James Peterson ,
Author of Sauces (Van Nostrand Reinhold, 1991);
Splendid Soups (Bantam, 1993);
& Shellfish (Morrow, 1996);
Vegetables (Morrow, 1998)
1. I always recommend roasting racks because the juices from the turkey
may drip down into the hot roasting pan and burn. To prevent this, and
at the same time prevent the turkey from sticking, spread the bottom
of the roasting pan with a sliced onion and a sliced carrot and place
the turkey on these.
prevent the breast meat from drying out, loosely cover just the breast
with a triple thick sheet of aluminum foil, buttered on the inside to
prevent sticking. Remove after the first hour of roasting so the breast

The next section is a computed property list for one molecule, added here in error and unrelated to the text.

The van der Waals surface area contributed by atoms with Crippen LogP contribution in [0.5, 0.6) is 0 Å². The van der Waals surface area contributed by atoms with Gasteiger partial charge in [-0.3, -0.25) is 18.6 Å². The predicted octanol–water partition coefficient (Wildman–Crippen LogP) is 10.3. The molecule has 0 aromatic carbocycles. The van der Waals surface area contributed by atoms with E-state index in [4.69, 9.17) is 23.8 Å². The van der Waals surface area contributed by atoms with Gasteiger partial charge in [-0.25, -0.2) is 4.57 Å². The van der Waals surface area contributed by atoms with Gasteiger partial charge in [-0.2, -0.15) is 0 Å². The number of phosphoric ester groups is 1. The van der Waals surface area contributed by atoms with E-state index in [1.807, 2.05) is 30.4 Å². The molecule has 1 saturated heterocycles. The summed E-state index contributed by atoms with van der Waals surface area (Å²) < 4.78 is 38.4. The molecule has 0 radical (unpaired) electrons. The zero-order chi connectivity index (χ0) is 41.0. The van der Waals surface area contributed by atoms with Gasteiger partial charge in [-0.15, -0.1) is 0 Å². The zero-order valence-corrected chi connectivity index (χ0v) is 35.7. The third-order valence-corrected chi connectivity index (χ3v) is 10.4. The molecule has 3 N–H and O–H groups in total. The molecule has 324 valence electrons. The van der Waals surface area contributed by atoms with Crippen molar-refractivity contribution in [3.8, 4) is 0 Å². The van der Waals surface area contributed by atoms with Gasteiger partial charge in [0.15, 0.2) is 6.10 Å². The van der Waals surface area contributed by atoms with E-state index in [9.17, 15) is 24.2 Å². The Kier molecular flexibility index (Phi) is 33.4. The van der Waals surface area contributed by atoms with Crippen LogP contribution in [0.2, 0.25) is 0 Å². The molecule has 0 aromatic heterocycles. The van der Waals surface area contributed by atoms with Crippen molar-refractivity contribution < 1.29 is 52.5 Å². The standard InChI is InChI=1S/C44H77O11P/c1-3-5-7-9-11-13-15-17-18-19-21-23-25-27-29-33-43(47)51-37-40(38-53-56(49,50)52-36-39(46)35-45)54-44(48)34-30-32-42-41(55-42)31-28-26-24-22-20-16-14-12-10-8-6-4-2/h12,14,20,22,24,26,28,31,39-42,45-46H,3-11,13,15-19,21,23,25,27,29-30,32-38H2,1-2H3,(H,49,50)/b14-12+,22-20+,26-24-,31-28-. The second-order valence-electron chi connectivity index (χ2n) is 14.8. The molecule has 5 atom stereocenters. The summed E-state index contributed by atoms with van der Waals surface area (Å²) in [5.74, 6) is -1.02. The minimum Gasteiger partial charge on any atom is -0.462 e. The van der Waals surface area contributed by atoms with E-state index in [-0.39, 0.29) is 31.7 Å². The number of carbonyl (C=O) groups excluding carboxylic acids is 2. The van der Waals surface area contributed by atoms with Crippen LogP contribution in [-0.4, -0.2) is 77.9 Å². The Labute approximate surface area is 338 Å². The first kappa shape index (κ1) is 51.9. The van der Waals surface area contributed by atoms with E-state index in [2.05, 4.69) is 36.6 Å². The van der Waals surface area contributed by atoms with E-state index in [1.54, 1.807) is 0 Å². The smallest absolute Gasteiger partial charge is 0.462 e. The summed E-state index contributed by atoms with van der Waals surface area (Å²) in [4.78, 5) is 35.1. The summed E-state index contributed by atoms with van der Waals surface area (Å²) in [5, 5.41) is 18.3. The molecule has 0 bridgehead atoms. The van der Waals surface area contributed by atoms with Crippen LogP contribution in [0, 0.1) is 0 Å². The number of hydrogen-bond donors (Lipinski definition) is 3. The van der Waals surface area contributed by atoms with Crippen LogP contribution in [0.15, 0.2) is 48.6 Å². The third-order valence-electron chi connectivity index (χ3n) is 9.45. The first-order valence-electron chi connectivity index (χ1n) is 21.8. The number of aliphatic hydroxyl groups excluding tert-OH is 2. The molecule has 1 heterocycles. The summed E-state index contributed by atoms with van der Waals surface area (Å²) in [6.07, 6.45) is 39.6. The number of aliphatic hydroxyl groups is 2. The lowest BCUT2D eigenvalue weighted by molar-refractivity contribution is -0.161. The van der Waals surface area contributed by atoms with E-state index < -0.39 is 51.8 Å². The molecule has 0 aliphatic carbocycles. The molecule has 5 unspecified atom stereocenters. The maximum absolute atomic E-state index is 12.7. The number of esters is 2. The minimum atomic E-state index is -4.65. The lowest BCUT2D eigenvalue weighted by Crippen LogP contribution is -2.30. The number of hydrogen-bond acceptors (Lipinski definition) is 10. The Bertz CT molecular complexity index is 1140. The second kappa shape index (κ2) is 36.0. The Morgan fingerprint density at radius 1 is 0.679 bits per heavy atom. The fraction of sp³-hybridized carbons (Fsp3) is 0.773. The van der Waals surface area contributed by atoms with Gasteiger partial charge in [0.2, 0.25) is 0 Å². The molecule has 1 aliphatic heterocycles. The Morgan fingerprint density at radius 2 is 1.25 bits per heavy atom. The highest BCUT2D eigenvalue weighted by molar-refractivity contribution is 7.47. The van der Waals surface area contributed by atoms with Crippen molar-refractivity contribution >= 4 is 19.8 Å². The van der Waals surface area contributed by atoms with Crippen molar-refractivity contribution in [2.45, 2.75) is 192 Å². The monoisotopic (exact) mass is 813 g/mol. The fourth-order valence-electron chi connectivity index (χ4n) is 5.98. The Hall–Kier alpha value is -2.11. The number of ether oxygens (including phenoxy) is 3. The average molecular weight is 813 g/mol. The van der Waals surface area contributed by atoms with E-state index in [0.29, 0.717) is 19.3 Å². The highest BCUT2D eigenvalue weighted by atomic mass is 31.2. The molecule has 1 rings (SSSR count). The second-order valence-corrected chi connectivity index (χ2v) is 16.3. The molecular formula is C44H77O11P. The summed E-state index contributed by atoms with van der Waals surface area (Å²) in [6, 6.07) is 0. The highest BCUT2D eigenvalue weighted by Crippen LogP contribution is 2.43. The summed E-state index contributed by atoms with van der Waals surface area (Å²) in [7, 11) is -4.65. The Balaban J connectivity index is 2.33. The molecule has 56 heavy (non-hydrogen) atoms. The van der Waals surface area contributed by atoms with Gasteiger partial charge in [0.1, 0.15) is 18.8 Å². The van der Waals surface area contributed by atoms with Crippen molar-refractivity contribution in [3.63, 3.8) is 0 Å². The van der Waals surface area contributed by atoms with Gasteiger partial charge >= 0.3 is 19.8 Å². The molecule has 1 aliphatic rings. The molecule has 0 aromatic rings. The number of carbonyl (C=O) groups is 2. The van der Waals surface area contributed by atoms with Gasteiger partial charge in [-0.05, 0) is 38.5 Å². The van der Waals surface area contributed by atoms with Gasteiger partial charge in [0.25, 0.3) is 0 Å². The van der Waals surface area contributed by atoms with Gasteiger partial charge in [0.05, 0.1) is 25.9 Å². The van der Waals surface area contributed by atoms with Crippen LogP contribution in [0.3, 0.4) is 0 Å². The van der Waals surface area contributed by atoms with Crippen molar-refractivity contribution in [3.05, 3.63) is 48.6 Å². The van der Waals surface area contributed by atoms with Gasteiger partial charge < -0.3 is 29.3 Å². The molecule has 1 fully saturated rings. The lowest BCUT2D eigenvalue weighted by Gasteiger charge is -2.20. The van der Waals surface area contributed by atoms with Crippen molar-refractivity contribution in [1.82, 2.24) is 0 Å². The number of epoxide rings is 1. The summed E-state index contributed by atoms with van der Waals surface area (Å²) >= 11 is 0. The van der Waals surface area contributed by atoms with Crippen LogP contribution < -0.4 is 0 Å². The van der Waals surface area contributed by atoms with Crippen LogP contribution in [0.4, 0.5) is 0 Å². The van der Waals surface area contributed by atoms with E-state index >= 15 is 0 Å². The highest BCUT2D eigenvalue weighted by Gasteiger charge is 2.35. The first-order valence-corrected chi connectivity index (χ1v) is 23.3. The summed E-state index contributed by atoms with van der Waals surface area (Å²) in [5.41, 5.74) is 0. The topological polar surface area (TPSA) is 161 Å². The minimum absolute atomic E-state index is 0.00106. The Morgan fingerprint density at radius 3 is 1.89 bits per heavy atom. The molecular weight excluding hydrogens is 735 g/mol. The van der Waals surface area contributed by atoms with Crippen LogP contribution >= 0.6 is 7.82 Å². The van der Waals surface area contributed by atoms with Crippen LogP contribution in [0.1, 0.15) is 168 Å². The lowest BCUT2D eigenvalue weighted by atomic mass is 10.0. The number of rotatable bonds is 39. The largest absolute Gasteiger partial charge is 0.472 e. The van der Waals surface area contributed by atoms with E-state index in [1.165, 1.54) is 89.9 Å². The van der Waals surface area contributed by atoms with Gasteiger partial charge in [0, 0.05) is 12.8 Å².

has time to brown.
rely on the little plastic thermometer in some turkeys to pop out. If
you wait for it, the turkey will overcook. Instead, stick an instant
read thermometer several inches down through the skin between the thigh
and the breast so the tip ends up about an inch above the joint. The
turkey is ready when the thermometer reads 145 degrees.
the turkey is done, cover it loosely with aluminum foil and let it rest
for 30 minutes in a warm place such as on the back of the stove or in
the turned off oven. This allows less cooked parts of the turkey to
continue cooking without overcooking the delicate (and easy to dry out)
Turkey Tips 1998 Home
Tips Archives: 1996
| 1997 | 1998 | 1999
| 2000 | 2001
Holiday Entertaining: What are you cooking?
Sweet Spot: Holiday